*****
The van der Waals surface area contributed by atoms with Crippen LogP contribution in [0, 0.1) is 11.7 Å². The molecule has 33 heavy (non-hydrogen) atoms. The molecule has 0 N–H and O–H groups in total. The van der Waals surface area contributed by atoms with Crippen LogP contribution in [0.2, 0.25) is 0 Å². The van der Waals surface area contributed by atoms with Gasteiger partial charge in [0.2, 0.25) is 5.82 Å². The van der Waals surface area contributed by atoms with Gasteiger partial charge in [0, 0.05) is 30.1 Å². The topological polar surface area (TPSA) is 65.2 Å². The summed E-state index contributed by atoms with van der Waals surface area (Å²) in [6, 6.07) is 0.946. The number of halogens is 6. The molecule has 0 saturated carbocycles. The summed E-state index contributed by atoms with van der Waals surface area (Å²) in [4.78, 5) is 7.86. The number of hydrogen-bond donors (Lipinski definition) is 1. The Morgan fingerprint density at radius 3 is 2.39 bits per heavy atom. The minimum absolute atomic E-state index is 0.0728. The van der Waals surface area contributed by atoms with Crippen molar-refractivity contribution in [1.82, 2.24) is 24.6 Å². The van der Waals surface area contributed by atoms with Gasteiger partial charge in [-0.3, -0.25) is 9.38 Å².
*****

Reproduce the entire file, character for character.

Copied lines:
The van der Waals surface area contributed by atoms with Crippen LogP contribution in [0, 0.1) is 11.7 Å². The molecule has 33 heavy (non-hydrogen) atoms. The molecule has 0 N–H and O–H groups in total. The van der Waals surface area contributed by atoms with Crippen LogP contribution in [0.2, 0.25) is 0 Å². The van der Waals surface area contributed by atoms with Gasteiger partial charge in [0.2, 0.25) is 5.82 Å². The van der Waals surface area contributed by atoms with Gasteiger partial charge in [0, 0.05) is 30.1 Å². The topological polar surface area (TPSA) is 65.2 Å². The summed E-state index contributed by atoms with van der Waals surface area (Å²) in [6, 6.07) is 0.946. The number of halogens is 6. The molecule has 0 saturated carbocycles. The summed E-state index contributed by atoms with van der Waals surface area (Å²) in [4.78, 5) is 7.86. The number of hydrogen-bond donors (Lipinski definition) is 1. The Morgan fingerprint density at radius 3 is 2.39 bits per heavy atom. The minimum absolute atomic E-state index is 0.0728. The van der Waals surface area contributed by atoms with Crippen molar-refractivity contribution in [1.82, 2.24) is 24.6 Å². The van der Waals surface area contributed by atoms with Gasteiger partial charge in [-0.3, -0.25) is 9.38 Å².